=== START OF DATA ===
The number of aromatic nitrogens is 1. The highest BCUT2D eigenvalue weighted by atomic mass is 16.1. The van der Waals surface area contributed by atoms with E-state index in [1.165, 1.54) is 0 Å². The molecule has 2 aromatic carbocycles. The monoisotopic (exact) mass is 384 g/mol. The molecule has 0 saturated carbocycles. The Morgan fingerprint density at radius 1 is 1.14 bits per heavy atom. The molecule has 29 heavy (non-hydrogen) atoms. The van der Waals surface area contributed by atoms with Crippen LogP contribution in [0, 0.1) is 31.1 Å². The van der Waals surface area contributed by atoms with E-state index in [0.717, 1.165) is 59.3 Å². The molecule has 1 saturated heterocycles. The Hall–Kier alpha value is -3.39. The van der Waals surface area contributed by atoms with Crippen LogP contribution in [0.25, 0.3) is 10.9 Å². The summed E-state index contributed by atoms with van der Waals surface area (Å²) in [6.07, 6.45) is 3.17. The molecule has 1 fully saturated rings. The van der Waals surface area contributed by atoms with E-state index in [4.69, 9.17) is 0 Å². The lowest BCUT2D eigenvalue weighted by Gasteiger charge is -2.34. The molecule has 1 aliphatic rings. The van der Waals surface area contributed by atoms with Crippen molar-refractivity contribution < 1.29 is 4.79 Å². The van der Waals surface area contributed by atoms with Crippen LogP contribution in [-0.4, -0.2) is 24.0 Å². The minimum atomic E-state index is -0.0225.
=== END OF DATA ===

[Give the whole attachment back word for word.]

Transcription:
The number of aromatic nitrogens is 1. The highest BCUT2D eigenvalue weighted by atomic mass is 16.1. The van der Waals surface area contributed by atoms with E-state index in [1.165, 1.54) is 0 Å². The molecule has 2 aromatic carbocycles. The monoisotopic (exact) mass is 384 g/mol. The molecule has 0 saturated carbocycles. The Morgan fingerprint density at radius 1 is 1.14 bits per heavy atom. The molecule has 29 heavy (non-hydrogen) atoms. The van der Waals surface area contributed by atoms with Crippen LogP contribution in [0, 0.1) is 31.1 Å². The van der Waals surface area contributed by atoms with E-state index in [0.717, 1.165) is 59.3 Å². The molecule has 1 saturated heterocycles. The Hall–Kier alpha value is -3.39. The van der Waals surface area contributed by atoms with Crippen LogP contribution in [0.25, 0.3) is 10.9 Å². The summed E-state index contributed by atoms with van der Waals surface area (Å²) in [6.07, 6.45) is 3.17. The molecule has 1 fully saturated rings. The van der Waals surface area contributed by atoms with E-state index in [4.69, 9.17) is 0 Å². The lowest BCUT2D eigenvalue weighted by Gasteiger charge is -2.34. The molecule has 1 aliphatic rings. The van der Waals surface area contributed by atoms with Crippen molar-refractivity contribution < 1.29 is 4.79 Å². The van der Waals surface area contributed by atoms with Crippen LogP contribution in [-0.4, -0.2) is 24.0 Å². The minimum atomic E-state index is -0.0225.